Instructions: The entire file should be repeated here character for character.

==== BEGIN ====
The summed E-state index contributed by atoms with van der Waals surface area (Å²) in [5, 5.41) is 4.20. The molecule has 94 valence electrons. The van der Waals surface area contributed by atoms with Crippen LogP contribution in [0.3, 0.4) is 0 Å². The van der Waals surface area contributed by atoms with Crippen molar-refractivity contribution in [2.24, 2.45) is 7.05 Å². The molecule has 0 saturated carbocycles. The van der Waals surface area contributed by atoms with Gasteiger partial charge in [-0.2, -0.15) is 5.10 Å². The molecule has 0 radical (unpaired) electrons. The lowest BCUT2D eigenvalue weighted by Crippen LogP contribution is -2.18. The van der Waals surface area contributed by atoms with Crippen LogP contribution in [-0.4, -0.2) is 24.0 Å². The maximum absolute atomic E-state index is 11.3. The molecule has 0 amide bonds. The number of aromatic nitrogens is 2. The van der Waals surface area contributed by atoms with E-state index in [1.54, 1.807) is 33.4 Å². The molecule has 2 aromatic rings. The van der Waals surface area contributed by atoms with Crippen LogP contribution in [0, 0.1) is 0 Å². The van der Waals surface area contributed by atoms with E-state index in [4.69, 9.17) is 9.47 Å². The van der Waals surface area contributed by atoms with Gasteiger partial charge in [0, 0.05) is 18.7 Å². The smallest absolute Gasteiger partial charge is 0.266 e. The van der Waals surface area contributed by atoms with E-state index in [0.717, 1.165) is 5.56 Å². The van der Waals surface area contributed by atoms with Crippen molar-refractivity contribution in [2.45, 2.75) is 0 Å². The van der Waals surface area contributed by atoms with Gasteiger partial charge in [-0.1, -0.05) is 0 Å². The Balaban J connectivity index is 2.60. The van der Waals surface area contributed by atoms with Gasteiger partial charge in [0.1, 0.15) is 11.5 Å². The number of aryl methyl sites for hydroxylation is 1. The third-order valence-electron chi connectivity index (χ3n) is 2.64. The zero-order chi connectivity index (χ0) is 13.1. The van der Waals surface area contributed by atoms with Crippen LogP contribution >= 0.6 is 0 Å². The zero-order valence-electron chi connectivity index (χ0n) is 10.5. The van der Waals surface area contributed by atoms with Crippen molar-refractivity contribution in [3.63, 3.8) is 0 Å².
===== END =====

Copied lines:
The summed E-state index contributed by atoms with van der Waals surface area (Å²) in [5, 5.41) is 4.20. The molecule has 94 valence electrons. The van der Waals surface area contributed by atoms with Crippen LogP contribution in [0.3, 0.4) is 0 Å². The van der Waals surface area contributed by atoms with Crippen molar-refractivity contribution in [2.24, 2.45) is 7.05 Å². The molecule has 0 saturated carbocycles. The van der Waals surface area contributed by atoms with Gasteiger partial charge in [-0.2, -0.15) is 5.10 Å². The molecule has 0 radical (unpaired) electrons. The lowest BCUT2D eigenvalue weighted by Crippen LogP contribution is -2.18. The van der Waals surface area contributed by atoms with Crippen LogP contribution in [-0.4, -0.2) is 24.0 Å². The maximum absolute atomic E-state index is 11.3. The molecule has 0 amide bonds. The number of aromatic nitrogens is 2. The van der Waals surface area contributed by atoms with E-state index in [1.54, 1.807) is 33.4 Å². The molecule has 2 aromatic rings. The van der Waals surface area contributed by atoms with Crippen LogP contribution in [0, 0.1) is 0 Å². The van der Waals surface area contributed by atoms with E-state index in [4.69, 9.17) is 9.47 Å². The van der Waals surface area contributed by atoms with Gasteiger partial charge in [0, 0.05) is 18.7 Å². The smallest absolute Gasteiger partial charge is 0.266 e. The van der Waals surface area contributed by atoms with E-state index in [0.717, 1.165) is 5.56 Å². The van der Waals surface area contributed by atoms with Crippen molar-refractivity contribution in [2.45, 2.75) is 0 Å². The van der Waals surface area contributed by atoms with Gasteiger partial charge in [-0.1, -0.05) is 0 Å². The Balaban J connectivity index is 2.60. The van der Waals surface area contributed by atoms with Gasteiger partial charge in [0.1, 0.15) is 11.5 Å². The number of aryl methyl sites for hydroxylation is 1. The third-order valence-electron chi connectivity index (χ3n) is 2.64. The zero-order chi connectivity index (χ0) is 13.1. The van der Waals surface area contributed by atoms with Crippen LogP contribution >= 0.6 is 0 Å². The zero-order valence-electron chi connectivity index (χ0n) is 10.5. The van der Waals surface area contributed by atoms with Crippen molar-refractivity contribution in [3.63, 3.8) is 0 Å².